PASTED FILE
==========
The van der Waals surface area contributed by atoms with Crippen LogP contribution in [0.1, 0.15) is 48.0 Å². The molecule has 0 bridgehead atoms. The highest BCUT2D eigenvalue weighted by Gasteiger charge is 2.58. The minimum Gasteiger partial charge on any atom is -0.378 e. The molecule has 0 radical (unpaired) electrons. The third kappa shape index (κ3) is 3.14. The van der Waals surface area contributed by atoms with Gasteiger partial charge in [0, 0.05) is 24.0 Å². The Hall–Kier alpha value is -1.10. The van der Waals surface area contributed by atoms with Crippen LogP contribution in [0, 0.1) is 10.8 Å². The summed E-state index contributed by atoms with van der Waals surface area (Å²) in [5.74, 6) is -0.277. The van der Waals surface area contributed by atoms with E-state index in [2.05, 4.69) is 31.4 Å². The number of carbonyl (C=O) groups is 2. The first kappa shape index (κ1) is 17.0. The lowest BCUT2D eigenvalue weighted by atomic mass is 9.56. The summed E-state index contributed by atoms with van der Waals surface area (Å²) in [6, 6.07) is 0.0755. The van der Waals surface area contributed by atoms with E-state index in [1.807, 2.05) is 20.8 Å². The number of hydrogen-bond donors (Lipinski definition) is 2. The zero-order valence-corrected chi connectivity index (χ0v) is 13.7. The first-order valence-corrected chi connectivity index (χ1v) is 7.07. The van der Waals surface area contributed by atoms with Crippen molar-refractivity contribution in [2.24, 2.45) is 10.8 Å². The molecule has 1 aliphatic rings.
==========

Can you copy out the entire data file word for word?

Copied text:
The van der Waals surface area contributed by atoms with Crippen LogP contribution in [0.1, 0.15) is 48.0 Å². The molecule has 0 bridgehead atoms. The highest BCUT2D eigenvalue weighted by Gasteiger charge is 2.58. The minimum Gasteiger partial charge on any atom is -0.378 e. The molecule has 0 radical (unpaired) electrons. The third kappa shape index (κ3) is 3.14. The van der Waals surface area contributed by atoms with Gasteiger partial charge in [0, 0.05) is 24.0 Å². The Hall–Kier alpha value is -1.10. The van der Waals surface area contributed by atoms with Crippen LogP contribution in [0, 0.1) is 10.8 Å². The summed E-state index contributed by atoms with van der Waals surface area (Å²) in [5.74, 6) is -0.277. The van der Waals surface area contributed by atoms with E-state index in [2.05, 4.69) is 31.4 Å². The number of carbonyl (C=O) groups is 2. The first kappa shape index (κ1) is 17.0. The lowest BCUT2D eigenvalue weighted by atomic mass is 9.56. The summed E-state index contributed by atoms with van der Waals surface area (Å²) in [6, 6.07) is 0.0755. The van der Waals surface area contributed by atoms with E-state index in [1.807, 2.05) is 20.8 Å². The number of hydrogen-bond donors (Lipinski definition) is 2. The zero-order valence-corrected chi connectivity index (χ0v) is 13.7. The first-order valence-corrected chi connectivity index (χ1v) is 7.07. The van der Waals surface area contributed by atoms with Crippen molar-refractivity contribution in [2.24, 2.45) is 10.8 Å². The molecule has 1 aliphatic rings.